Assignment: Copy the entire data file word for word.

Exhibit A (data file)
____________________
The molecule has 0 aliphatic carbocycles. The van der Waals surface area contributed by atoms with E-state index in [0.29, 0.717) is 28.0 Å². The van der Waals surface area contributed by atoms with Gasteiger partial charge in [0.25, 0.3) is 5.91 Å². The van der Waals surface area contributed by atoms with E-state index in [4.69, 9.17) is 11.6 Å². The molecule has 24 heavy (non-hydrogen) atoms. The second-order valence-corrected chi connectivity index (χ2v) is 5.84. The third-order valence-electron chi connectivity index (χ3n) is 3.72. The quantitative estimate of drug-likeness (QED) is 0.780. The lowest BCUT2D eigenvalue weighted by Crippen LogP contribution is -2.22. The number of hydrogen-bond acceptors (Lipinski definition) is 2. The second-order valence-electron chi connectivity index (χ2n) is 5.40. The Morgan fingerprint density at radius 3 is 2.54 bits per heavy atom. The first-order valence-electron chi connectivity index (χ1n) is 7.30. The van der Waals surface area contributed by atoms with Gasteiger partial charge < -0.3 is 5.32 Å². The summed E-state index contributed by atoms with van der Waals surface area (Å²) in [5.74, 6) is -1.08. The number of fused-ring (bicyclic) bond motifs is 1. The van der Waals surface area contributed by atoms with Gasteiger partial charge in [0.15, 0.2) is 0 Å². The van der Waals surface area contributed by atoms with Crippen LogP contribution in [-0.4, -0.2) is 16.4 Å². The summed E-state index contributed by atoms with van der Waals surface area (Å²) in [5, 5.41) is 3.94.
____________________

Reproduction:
The molecule has 0 aliphatic carbocycles. The van der Waals surface area contributed by atoms with E-state index in [0.29, 0.717) is 28.0 Å². The van der Waals surface area contributed by atoms with Gasteiger partial charge in [0.25, 0.3) is 5.91 Å². The van der Waals surface area contributed by atoms with E-state index in [4.69, 9.17) is 11.6 Å². The molecule has 24 heavy (non-hydrogen) atoms. The second-order valence-corrected chi connectivity index (χ2v) is 5.84. The third-order valence-electron chi connectivity index (χ3n) is 3.72. The quantitative estimate of drug-likeness (QED) is 0.780. The lowest BCUT2D eigenvalue weighted by Crippen LogP contribution is -2.22. The number of hydrogen-bond acceptors (Lipinski definition) is 2. The second-order valence-electron chi connectivity index (χ2n) is 5.40. The Morgan fingerprint density at radius 3 is 2.54 bits per heavy atom. The first-order valence-electron chi connectivity index (χ1n) is 7.30. The van der Waals surface area contributed by atoms with Gasteiger partial charge < -0.3 is 5.32 Å². The summed E-state index contributed by atoms with van der Waals surface area (Å²) in [5.74, 6) is -1.08. The number of fused-ring (bicyclic) bond motifs is 1. The van der Waals surface area contributed by atoms with Gasteiger partial charge in [0.15, 0.2) is 0 Å². The van der Waals surface area contributed by atoms with Crippen LogP contribution in [-0.4, -0.2) is 16.4 Å². The summed E-state index contributed by atoms with van der Waals surface area (Å²) in [5, 5.41) is 3.94.